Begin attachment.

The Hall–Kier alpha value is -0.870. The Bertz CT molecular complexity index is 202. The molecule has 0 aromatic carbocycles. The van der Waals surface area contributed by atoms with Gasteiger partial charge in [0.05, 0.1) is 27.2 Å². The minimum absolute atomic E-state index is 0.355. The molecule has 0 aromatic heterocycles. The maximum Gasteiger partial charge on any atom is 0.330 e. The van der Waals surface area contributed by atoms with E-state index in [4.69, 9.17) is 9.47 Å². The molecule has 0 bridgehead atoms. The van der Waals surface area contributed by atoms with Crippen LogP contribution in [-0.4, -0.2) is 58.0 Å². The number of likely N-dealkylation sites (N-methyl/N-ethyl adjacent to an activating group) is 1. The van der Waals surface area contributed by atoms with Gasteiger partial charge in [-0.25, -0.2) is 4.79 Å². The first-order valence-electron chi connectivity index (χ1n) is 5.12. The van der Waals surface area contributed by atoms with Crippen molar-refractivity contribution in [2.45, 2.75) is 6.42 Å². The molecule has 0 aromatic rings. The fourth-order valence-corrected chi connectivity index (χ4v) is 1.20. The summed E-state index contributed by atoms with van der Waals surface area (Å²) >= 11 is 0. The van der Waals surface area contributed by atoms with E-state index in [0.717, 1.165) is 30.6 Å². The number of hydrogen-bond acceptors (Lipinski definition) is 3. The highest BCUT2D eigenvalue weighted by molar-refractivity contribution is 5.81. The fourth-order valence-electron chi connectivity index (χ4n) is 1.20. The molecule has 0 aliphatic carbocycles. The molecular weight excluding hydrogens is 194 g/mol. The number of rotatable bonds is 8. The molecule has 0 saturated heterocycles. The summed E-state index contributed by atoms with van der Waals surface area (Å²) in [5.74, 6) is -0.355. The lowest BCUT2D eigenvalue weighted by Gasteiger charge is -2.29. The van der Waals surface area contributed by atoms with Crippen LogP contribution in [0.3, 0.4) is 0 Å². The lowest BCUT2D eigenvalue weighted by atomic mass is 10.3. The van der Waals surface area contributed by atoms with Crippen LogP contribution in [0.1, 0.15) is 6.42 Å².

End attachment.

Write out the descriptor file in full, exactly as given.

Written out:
The Hall–Kier alpha value is -0.870. The Bertz CT molecular complexity index is 202. The molecule has 0 aromatic carbocycles. The van der Waals surface area contributed by atoms with Gasteiger partial charge in [0.05, 0.1) is 27.2 Å². The minimum absolute atomic E-state index is 0.355. The molecule has 0 aromatic heterocycles. The maximum Gasteiger partial charge on any atom is 0.330 e. The van der Waals surface area contributed by atoms with E-state index in [4.69, 9.17) is 9.47 Å². The molecule has 0 bridgehead atoms. The van der Waals surface area contributed by atoms with Crippen LogP contribution in [-0.4, -0.2) is 58.0 Å². The number of likely N-dealkylation sites (N-methyl/N-ethyl adjacent to an activating group) is 1. The van der Waals surface area contributed by atoms with Gasteiger partial charge in [-0.25, -0.2) is 4.79 Å². The first-order valence-electron chi connectivity index (χ1n) is 5.12. The van der Waals surface area contributed by atoms with Crippen molar-refractivity contribution in [2.45, 2.75) is 6.42 Å². The molecule has 0 aromatic rings. The fourth-order valence-corrected chi connectivity index (χ4v) is 1.20. The summed E-state index contributed by atoms with van der Waals surface area (Å²) >= 11 is 0. The van der Waals surface area contributed by atoms with E-state index in [0.717, 1.165) is 30.6 Å². The number of hydrogen-bond acceptors (Lipinski definition) is 3. The highest BCUT2D eigenvalue weighted by molar-refractivity contribution is 5.81. The fourth-order valence-electron chi connectivity index (χ4n) is 1.20. The molecule has 0 aliphatic carbocycles. The molecular weight excluding hydrogens is 194 g/mol. The number of rotatable bonds is 8. The molecule has 0 saturated heterocycles. The summed E-state index contributed by atoms with van der Waals surface area (Å²) in [5.74, 6) is -0.355. The lowest BCUT2D eigenvalue weighted by Gasteiger charge is -2.29. The van der Waals surface area contributed by atoms with Crippen LogP contribution in [0.3, 0.4) is 0 Å². The lowest BCUT2D eigenvalue weighted by atomic mass is 10.3. The van der Waals surface area contributed by atoms with Crippen LogP contribution in [0.1, 0.15) is 6.42 Å².